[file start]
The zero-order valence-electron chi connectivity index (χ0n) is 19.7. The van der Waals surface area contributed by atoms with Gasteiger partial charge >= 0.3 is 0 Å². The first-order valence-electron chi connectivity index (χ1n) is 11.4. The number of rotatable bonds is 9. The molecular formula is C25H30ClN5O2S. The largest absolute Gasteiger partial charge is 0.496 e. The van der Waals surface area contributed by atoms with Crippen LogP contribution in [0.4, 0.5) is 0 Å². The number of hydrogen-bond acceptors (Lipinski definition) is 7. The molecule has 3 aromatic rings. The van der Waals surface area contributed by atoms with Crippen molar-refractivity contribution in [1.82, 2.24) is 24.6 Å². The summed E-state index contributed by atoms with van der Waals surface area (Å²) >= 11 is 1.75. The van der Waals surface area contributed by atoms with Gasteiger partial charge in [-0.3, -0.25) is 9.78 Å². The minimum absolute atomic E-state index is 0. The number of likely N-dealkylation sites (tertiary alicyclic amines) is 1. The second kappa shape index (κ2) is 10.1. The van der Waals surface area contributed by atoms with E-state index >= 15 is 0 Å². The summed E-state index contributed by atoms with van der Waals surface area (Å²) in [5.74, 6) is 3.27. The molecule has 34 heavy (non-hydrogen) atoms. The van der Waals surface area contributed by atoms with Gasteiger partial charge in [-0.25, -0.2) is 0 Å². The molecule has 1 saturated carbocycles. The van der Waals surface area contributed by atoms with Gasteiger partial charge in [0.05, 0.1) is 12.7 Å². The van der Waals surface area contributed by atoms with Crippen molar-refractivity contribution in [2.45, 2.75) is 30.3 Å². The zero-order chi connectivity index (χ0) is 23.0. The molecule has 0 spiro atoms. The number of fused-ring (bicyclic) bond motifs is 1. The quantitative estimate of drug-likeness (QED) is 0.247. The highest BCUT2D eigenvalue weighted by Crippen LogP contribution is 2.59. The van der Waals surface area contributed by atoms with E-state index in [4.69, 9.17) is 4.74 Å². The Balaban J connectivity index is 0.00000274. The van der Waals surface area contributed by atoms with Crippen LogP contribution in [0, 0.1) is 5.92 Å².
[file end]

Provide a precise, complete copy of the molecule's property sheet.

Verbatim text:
The zero-order valence-electron chi connectivity index (χ0n) is 19.7. The van der Waals surface area contributed by atoms with Gasteiger partial charge >= 0.3 is 0 Å². The first-order valence-electron chi connectivity index (χ1n) is 11.4. The number of rotatable bonds is 9. The molecular formula is C25H30ClN5O2S. The largest absolute Gasteiger partial charge is 0.496 e. The van der Waals surface area contributed by atoms with Crippen LogP contribution in [0.4, 0.5) is 0 Å². The number of hydrogen-bond acceptors (Lipinski definition) is 7. The molecule has 3 aromatic rings. The van der Waals surface area contributed by atoms with Crippen molar-refractivity contribution in [1.82, 2.24) is 24.6 Å². The summed E-state index contributed by atoms with van der Waals surface area (Å²) >= 11 is 1.75. The van der Waals surface area contributed by atoms with Gasteiger partial charge in [-0.3, -0.25) is 9.78 Å². The minimum absolute atomic E-state index is 0. The number of likely N-dealkylation sites (tertiary alicyclic amines) is 1. The second kappa shape index (κ2) is 10.1. The van der Waals surface area contributed by atoms with E-state index >= 15 is 0 Å². The summed E-state index contributed by atoms with van der Waals surface area (Å²) in [5.74, 6) is 3.27. The molecule has 34 heavy (non-hydrogen) atoms. The van der Waals surface area contributed by atoms with Gasteiger partial charge in [-0.25, -0.2) is 0 Å². The molecule has 1 saturated carbocycles. The van der Waals surface area contributed by atoms with Gasteiger partial charge in [0.05, 0.1) is 12.7 Å². The van der Waals surface area contributed by atoms with Crippen molar-refractivity contribution in [2.45, 2.75) is 30.3 Å². The zero-order chi connectivity index (χ0) is 23.0. The molecule has 0 spiro atoms. The number of fused-ring (bicyclic) bond motifs is 1. The quantitative estimate of drug-likeness (QED) is 0.247. The highest BCUT2D eigenvalue weighted by Crippen LogP contribution is 2.59. The van der Waals surface area contributed by atoms with E-state index in [4.69, 9.17) is 4.74 Å². The Balaban J connectivity index is 0.00000274. The van der Waals surface area contributed by atoms with Crippen LogP contribution in [0, 0.1) is 5.92 Å².